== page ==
Article Text

Original research
Astrocytic outer retinal layer thinning is not a feature in AQP4-IgG seropositive neuromyelitis optica spectrum disorders
  1. Angelo Lu1,2,
  2. Hanna G Zimmermann1,2,
  3. Svenja Specovius1,2,
  4. Seyedamirhosein Motamedi1,2,
  5. Claudia Chien1,2,
  6. Charlotte Bereuter1,2,
  7. Marco A Lana-Peixoto3,
  8. Mariana Andrade Fontenelle3,
  9. Fereshteh Ashtari4,
  10. Rahele Kafieh5,
  11. Alireza Dehghani6,
  12. Mohsen Pourazizi6,
  13. Lekha Pandit7,
  14. Anitha D'Cunha7,
  15. Ho Jin Kim8,
  16. Jae-Won Hyun8,
  17. Su-Kyung Jung9,
  18. Letizia Leocani10,
  19. Marco Pisa10,
  20. Marta Radaelli10,
  21. Sasitorn Siritho11,
  22. Eugene F May12,
  23. Caryl Tongco12,
  24. Jérôme De Sèze13,
  25. Thomas Senger13,
  26. Jacqueline Palace14,
  27. Adriana Roca-Fernández14,
  28. Maria Isabel Leite14,
  29. Srilakshmi M Sharma15,
  30. Hadas Stiebel-Kalish16,17,
  31. Nasrin Asgari18,
  32. Kerstin Kathrine Soelberg19,
  33. Elena H Martinez-Lapiscina20,
  34. Joachim Havla21,
  35. Yang Mao-Draayer22,
  36. Zoe Rimler23,
  37. Allyson Reid23,
  38. Romain Marignier24,
  39. Alvaro Cobo-Calvo24,25,
  40. Ayse Altintas26,
  41. Uygur Tanriverdi27,
  42. Rengin Yildirim28,
  43. Orhan Aktas29,
  44. Marius Ringelstein29,30,
  45. Philipp Albrecht29,
  46. Ivan Maynart Tavares31,
  47. Denis Bernardi Bichuetti32,
  48. Anu Jacob33,
  49. Saif Huda33,
  50. Ibis Soto de Castillo34,
  51. Axel Petzold35,
  52. Ari J Green36,
  53. Michael R Yeaman37,38,
  54. Terry J Smith39,40,
  55. Lawrence Cook41,
  56. Friedemann Paul1,2,42,
  57. Alexander U Brandt1,2,43,
  58. Frederike Cosima Oertel1,2,36
  59. GJCF International Clinical Consortium for NMOSD
  1. 1Experimental and Clinical Research Center, Max Delbrück Center for Molecular Medicine and Charité – Universitätsmedizin Berlin, corporate member of Freie Universität Berlin and Humboldt-Universität zu Berlin, Berlin, Germany
  2. 2NeuroCure Clinical Research Center, Charité – Universitätsmedizin Berlin, corporate member of Freie Universität Berlin and Humboldt-Universität zu Berlin, Berlin, Germany
  3. 3CIEM MS Research Center, University of Minas Gerais State, Medical School, Belo Horizonte, Brazil
  4. 4Kashani MS Center, Isfahan University of Medical Sciences, Isfahan, Iran (the Islamic Republic of)
  5. 5School of Advanced Technologies in Medicine, Medical Image and Signal Processing Research Center, Isfahan University of Medical Sciences, Isfahan, Iran (the Islamic Republic of)
  6. 6Isfahan Eye Research Center, Department of Ophthalmology, Isfahan University of Medical Sciences, Isfahan, Iran (the Islamic Republic of)
  7. 7Center for Advanced Neurological Research, Nitte University, Mangalore, Karnataka, India
  8. 8Department of Neurology, National Cancer Center Korea, Goyang-si, Korea (the Republic of)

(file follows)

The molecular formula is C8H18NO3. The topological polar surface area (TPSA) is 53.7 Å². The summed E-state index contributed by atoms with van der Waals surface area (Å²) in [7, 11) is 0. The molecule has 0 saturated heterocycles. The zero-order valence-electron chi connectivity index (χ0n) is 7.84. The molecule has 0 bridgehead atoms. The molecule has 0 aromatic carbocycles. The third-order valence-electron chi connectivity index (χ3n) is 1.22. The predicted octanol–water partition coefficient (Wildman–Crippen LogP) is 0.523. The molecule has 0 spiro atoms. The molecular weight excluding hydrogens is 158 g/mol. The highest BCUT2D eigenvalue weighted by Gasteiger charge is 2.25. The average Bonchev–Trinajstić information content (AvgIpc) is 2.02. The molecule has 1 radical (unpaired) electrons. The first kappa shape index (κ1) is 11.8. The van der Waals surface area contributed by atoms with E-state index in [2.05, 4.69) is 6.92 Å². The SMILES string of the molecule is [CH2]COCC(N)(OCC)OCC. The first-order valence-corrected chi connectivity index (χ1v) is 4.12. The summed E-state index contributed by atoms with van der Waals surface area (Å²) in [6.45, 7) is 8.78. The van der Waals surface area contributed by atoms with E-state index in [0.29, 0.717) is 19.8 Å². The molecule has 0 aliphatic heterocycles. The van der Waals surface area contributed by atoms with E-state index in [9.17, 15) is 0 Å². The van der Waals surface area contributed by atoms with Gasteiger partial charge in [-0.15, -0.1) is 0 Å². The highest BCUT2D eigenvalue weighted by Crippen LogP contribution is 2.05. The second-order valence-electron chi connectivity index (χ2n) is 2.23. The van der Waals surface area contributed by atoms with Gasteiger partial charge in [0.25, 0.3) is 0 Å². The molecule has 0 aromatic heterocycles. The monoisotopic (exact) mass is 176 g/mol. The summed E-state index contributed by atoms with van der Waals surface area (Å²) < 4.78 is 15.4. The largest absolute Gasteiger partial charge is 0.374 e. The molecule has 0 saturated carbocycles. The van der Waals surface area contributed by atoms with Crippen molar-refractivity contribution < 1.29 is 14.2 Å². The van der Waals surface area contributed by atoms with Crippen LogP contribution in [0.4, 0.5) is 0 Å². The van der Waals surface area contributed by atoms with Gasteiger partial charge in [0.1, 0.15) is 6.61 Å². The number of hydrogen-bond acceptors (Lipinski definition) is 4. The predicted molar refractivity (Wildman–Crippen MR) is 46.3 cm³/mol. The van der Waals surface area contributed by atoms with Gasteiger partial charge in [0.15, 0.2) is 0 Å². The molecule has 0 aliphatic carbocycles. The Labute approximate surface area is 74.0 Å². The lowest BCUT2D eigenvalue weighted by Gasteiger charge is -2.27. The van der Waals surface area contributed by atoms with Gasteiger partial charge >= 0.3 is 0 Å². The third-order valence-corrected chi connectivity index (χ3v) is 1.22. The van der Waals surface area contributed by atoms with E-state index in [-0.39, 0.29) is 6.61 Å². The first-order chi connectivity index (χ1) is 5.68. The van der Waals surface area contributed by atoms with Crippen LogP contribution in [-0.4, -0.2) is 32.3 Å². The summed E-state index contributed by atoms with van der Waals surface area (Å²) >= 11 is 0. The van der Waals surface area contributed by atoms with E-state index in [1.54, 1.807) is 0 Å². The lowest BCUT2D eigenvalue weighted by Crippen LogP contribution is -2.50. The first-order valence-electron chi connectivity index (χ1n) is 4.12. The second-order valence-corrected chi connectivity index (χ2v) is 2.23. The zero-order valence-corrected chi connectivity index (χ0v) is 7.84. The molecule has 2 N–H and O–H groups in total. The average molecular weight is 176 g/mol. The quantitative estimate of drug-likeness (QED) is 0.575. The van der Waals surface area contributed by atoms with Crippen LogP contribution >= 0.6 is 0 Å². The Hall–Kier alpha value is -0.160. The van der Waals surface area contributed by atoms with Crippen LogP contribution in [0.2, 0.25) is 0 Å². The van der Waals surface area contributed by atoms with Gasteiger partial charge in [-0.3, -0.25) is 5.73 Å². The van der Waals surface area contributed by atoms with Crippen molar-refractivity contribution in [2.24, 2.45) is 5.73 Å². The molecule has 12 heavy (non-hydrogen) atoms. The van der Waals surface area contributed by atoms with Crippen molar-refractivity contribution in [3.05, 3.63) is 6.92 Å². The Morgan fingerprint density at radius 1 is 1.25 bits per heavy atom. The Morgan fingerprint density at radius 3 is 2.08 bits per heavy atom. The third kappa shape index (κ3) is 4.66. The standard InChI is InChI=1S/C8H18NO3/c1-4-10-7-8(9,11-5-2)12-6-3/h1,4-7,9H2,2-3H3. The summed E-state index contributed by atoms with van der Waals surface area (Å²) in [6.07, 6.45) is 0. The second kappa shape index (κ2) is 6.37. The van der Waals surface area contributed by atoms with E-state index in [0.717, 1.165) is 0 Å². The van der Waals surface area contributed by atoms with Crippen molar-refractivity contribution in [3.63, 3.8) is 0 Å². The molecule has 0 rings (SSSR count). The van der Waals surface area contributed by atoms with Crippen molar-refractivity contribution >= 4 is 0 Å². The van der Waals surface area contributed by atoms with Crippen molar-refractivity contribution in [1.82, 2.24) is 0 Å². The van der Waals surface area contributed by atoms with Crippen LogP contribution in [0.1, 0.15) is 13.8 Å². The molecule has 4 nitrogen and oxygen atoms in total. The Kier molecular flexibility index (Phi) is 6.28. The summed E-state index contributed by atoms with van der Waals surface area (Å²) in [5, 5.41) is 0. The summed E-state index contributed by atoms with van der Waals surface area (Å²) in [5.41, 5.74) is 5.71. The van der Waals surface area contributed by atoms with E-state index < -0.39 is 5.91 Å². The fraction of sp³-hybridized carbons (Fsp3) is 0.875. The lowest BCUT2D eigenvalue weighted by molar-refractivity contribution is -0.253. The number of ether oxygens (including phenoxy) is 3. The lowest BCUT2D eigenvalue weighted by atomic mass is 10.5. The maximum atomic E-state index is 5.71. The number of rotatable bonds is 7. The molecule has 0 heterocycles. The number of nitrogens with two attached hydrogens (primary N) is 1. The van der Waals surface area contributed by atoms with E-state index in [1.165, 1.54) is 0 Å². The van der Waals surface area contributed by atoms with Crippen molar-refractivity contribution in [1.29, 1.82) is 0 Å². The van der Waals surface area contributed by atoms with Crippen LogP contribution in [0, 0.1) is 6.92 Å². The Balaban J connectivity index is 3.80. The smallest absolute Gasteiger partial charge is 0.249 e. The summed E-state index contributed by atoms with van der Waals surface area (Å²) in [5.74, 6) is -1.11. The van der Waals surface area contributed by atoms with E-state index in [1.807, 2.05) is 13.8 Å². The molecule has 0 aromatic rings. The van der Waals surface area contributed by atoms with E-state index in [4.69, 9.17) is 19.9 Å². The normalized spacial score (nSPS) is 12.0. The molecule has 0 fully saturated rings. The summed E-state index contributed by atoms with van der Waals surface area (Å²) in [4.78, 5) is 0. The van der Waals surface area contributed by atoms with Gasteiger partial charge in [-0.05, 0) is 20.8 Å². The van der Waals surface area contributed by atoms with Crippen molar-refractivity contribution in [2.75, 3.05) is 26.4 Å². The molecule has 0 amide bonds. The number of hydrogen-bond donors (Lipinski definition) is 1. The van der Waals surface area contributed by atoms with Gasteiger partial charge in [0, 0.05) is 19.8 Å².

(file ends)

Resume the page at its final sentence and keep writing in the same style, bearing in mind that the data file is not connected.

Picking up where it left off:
9. 9Department of Opthalmology, Research Institute and Hospital of National Cancer Center, Goyang, Korea (the Republic of)
  10. 10Experimental Neurophysiology Unit, Institute of Experimental Neurology (INSPE) Scientific Institute, Hospital San Raffaele and University Vita-Salute San Raffaele, Milano, Italy
  11. 11Division of Neurology, Department of Medicine, Siriraj Hospital and Bumrungrad International Hospital, Bangkok, Thailand
  12. 12Swedish Neuroscience Institute Neuro-Ophthalmology, Seattle, Washington, USA
  13. 13Department of Neurology, Neurology Service, University Hospital of Strasbourg, Strasbourg, France
  14. 14Department of Neurology, Oxford University Hospitals NHS Trust, Oxford, Oxfordshire, UK
  15. 15Department of Ophthalmology, Oxford University Hospitals NHS Trust, Oxford, Oxfordshire, UK
  16. 16Neuro-Opthalmology Division, Department of Opthalmology, Rabin Medical Center, Petah Tikva, Israel
  17. 17Sackler School of Medicine, Tel Aviv University, Tel Aviv, Israel
  18. 18Department of Neurology Slagelse, Institutes of Regional Health Research andMolecular Medicine, University of Southern Denmark, Odense, Syddanmark, Denmark
  19. 19Institute of Regional Health Research, University of Southern Denmark, Odense, Denmark
  20. 20Hospital Clinic of Barcelona-Institut d’Investigacions, Biomèdiques August Pi Sunyer, University of Barcelona, Barcelona, Spain
  21. 21Institute of Clinical Neuroimmunology, LMU Hospital, Ludwig-Maximilians-Universitat Munchen, Munich, Germany
  22. 22Department of Neurology, University of Michigan Medical School, Ann Arbor, Michigan, USA
  23. 23NYU Multiple Sclerosis Comprehensive Care Center, Department of Neurology, NYU, New York, New York, USA
  24. 24Neurology, Multiple Sclerosis, Myelin Disorders and Neuroinflammation, Hospital for Neurology Pierre Wertheimer, Lyon, France
  25. 25Centre d’Esclerosi Múltiple de Catalunya (Cemcat). Department of Neurology/Neuroimmunology, Universitat Autònoma de Barcelona, Barcelona, Spain
  26. 26Department of Neurology, Koc University Research Center for Translational Medicine (KUTTAM), Koc University School of Medicine, Istanbul, Turkey
  27. 27Cerrahpaşa Faculty of Medicine, Department of Neurology, Istanbul University-Cerrahpaşa, Istanbul, Turkey
  28. 28Department of Ophthalmology, Cerrahpasa Medical Faculty, Istanbul Universitesi, Fatih, Turkey
  29. 29Department of Neurology, Medical Faculty, Heinrich-Heine-Universitat Dusseldorf, Dusseldorf, Nordrhein-Westfalen, Germany
  30. 30Department of Neurology, Center for Neurology and Neuropsychiatry, LVR-Klinikum, Heinrich-Heine-Universitat Dusseldorf, Dusseldorf, Germany
  31. 31Department of Ophthalmology and Visual Sciences, Escola Paulista de Medicina, Universidade Federal de São Paulo, São Paulo, Brazil